In Asia, most stock indices followed the positive guidance from overseas on Monday and recorded at least moderate gains at the start of the week. On the New York Stock Exchange, the indices had made strong gains after a mixed week on Friday. The Dow Jones Industrial closed +1.39% higher at 33'072.88 points, which puts the leading index only slightly below the record of 33'227 points set a few days earlier. The market-wide S&P 500 went out at the end of last week with a daily gain of +1.66% at 3'974.54 points and the tech index Nasdaq 100 rose after the moderate losses of the previous day by +1.55% to 12'979.12 points.
Positive factors included solid American consumer confidence and US President Joe Biden's plans for an infrastructure program. Biden is expected this week to present his plans for infrastructure spending, which could again strengthen the recovery of the US economy from the corona crisis. However, the prospect of stronger economic growth has again spurred speculation that inflation will rise faster, weighing on government bond prices. As a result, the yield on ten-year US Treasuries was quoted at 1.66% at the beginning of the week, only close to the recently reached 13-month high of 1.754%. A positive impetus should also provide the successful release of the container freighter in the Suez Canal, which cleared the way for smooth global trade again and for a decline in oil prices.
The latest survey results from the University of Michigan showed a more confident assessment of households surveyed. The sentiment indicator climbed by 8.1 points to 84.9 in March, reaching its highest level in a year. Both the assessment of the current situation (March 79.7 after 70.7 in February) and the outlook (91.5 after 86.2) improved. Consumers' inflation expectations on a twelve-month horizon declined from 3.3% to 3.1% compared with the previous month. On a five-year horizon, they increased from 2.7% to 2.8%.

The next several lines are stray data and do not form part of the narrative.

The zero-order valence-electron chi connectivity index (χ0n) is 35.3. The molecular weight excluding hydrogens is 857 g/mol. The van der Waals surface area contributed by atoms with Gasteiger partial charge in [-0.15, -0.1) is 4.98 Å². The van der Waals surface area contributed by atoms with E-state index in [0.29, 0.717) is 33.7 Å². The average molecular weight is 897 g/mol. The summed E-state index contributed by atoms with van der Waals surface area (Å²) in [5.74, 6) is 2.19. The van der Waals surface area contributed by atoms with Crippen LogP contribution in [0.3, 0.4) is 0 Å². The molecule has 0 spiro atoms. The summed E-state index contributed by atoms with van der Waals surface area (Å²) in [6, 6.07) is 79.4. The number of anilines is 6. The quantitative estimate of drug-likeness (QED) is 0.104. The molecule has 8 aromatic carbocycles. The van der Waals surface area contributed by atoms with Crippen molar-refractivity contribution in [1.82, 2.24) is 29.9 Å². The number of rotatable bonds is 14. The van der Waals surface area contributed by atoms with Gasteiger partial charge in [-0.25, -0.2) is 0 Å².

In Germany, the mood of companies surveyed by the Munich-based economic research institute Ifo brightened considerably in March thanks to a resumption of largely flourishing global trade. In the process, Germany's most widely followed economic barometer climbed from 92.7 points in February to 96.6, its highest level since June 2019. The German economy is starting the spring on a confident note despite rising Covid-19 infection figures, and optimism looking ahead to the coming months has returned, Ifo President Clemens Fuest commented. The Ifo survey is based on around 9'000 companies on their assessments of the current situation as well as the outlook for the coming months.
In Italy, too, business sentiment improved in March. The business climate barometer compiled monthly by the Istat statistics office in Rome rose from 93.3 to 93.9 points. While firms are more confident, renewed lockdowns are weighing on consumer confidence. The consumer sentiment indicator dipped to 100.9 points from 101.4 in the previous month.
In Spain, statistics agency INE reported growth of +0.4% in the fourth quarter of last year. Like virtually all European economies, the Spanish economy lost massive momentum after the stellar recovery in the third quarter (+16.4%) in the face of the re-expanded restrictions on public life. The severity of the corona dip is also shown by a year-on-year comparison of economic output. On an annual basis, Spanish GDP fell by just under -9% in Q4 2020.
|10:00||EZ||Business Climate (March)||-0.14|
|10:00||GE||Joint Economic Forecast Ifo, Istat, and KOF|
|FR||Total||Outlook & Strategy|
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Source: LGT Bank (Switzerland) Ltd.
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